Did Amin, Taraki, Karmal - highly educated by any comparison - use their Western education to do anything other than torture, murder, and imprison rivals?  It seems highly educated in Afghanistan also means 'extremely dangerous.'

Ghulam Farooq
Ghulam Farooq

Gone are those days when Pashtun supremacist hegemony would rule Afghanistan. Today all the ethnic groups are empowered and armed to teeth. If yesterday they had the education only, today they hold considerable sway in every sphere of Afghan community. They dominate military, economic, culture and media! The tables have turned and your tone of pashtun nationalist and supremacist won't take you anywhere! Only a democratic approach where credentials and merit speak the ultimate word is the way forward where all live side by side regardless of which ethnic group they belong to. 

Get over your pashtunist mentality, educate yourself to be able to compete in future power structures in Afghanistan. Otherwise you would be doomed as there is no Imperial power to bring you to the throne.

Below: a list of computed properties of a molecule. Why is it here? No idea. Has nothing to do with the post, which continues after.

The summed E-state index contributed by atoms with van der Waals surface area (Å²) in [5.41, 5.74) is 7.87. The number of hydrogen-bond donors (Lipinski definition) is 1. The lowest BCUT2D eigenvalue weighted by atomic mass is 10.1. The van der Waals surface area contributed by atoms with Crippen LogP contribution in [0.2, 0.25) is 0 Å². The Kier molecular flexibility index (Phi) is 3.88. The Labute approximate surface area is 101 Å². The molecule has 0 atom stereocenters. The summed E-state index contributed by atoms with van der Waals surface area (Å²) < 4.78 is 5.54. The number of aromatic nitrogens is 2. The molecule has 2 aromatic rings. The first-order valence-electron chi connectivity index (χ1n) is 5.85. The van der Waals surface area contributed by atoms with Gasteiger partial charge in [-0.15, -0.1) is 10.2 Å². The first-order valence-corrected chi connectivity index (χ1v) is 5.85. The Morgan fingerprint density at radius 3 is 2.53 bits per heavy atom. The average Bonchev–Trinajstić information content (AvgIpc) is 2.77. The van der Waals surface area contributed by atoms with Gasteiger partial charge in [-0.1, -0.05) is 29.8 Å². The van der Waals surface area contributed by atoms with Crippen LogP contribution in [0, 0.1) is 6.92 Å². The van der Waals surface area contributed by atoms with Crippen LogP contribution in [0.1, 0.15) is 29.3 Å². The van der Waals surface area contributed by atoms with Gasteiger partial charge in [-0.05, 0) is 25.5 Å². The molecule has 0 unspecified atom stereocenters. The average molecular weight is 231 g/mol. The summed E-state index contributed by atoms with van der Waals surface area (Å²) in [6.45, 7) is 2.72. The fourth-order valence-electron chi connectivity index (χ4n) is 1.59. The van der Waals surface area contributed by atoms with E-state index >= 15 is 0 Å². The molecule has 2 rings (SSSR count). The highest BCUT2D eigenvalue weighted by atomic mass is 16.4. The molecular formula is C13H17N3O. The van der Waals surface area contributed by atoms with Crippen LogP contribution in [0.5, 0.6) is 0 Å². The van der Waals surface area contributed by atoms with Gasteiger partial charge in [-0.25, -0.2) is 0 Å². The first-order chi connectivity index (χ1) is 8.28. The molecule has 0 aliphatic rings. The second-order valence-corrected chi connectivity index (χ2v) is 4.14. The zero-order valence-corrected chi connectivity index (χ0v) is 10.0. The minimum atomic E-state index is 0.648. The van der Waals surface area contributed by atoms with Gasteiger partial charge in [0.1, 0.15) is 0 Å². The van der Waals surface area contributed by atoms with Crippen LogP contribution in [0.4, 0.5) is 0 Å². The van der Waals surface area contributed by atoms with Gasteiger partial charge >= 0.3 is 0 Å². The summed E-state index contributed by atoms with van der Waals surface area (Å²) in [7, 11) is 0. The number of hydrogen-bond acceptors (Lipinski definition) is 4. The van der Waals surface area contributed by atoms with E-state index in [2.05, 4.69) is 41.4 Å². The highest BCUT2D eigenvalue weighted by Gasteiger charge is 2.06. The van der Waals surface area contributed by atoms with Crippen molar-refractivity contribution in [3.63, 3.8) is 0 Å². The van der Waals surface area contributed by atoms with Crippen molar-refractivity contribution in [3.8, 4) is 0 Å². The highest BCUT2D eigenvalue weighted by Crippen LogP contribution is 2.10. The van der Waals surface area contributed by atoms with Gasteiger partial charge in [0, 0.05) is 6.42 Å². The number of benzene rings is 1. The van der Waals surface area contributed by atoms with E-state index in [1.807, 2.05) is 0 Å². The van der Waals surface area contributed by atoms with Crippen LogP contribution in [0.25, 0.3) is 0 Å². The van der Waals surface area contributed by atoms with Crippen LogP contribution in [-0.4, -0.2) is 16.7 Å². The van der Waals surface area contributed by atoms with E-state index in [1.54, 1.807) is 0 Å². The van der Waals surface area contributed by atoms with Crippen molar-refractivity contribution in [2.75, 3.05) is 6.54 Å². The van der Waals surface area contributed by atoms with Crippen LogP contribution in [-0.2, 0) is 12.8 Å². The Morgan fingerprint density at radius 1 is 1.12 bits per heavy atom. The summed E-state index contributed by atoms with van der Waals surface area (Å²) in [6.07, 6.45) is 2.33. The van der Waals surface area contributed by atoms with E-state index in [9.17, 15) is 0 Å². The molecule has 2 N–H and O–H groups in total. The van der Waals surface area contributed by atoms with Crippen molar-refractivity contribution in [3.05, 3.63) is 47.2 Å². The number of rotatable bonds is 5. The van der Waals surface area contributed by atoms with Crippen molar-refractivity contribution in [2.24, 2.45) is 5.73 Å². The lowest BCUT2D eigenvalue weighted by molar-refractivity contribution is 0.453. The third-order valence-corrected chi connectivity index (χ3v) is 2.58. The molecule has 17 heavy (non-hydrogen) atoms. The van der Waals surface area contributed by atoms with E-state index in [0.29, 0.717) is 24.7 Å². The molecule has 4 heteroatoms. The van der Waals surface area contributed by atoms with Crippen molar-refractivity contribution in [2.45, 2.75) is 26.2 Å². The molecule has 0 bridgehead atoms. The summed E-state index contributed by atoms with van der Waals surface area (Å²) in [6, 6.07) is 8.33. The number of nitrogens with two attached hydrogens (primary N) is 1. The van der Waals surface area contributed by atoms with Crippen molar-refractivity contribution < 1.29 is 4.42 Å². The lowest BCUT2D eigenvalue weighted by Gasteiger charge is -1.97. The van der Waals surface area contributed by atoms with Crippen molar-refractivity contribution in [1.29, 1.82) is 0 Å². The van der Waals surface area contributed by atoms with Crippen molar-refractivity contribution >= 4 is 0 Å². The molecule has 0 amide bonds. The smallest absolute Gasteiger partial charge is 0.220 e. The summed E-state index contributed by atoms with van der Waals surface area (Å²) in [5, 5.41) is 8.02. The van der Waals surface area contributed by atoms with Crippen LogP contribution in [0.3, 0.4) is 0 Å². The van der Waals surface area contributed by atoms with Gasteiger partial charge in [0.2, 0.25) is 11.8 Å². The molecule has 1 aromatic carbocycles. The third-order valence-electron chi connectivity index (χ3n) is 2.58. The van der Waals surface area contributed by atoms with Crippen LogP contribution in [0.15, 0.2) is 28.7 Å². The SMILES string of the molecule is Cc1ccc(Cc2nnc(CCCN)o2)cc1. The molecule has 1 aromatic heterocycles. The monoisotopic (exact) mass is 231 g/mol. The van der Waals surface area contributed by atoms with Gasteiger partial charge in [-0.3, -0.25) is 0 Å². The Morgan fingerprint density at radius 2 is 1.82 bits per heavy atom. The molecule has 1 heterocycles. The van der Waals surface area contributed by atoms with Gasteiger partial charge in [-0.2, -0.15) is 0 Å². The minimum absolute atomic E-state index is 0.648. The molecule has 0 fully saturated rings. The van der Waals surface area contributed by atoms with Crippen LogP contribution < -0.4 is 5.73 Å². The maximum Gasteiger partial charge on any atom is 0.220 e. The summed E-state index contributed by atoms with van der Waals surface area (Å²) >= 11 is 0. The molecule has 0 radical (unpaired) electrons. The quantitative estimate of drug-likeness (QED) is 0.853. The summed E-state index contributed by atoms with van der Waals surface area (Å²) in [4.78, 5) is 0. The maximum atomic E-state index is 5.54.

sayyedzia
sayyedzia

mr ghulam jan , inshallah u will soon witness d power of pashtun , d only tribe who have resisted n still opposes d foreigners invading our beloved country d homeland of brave pashtuns by d name of democracy etc n some fools whom call themselves educated people follow thier path n support them as well ... lets hope fr d best n wait fr d day when pashtuns doom d real imperialists ;)

Ghulam Farooq
Ghulam Farooq

No My friend!

The British were brought by Pashtuns, got their myth broken by none pashtuns in Kabul, Kohistan amp; Kohdaman. On the retreat, bandits ambushed their children and women in Khyber pass and took the credit! Read some history.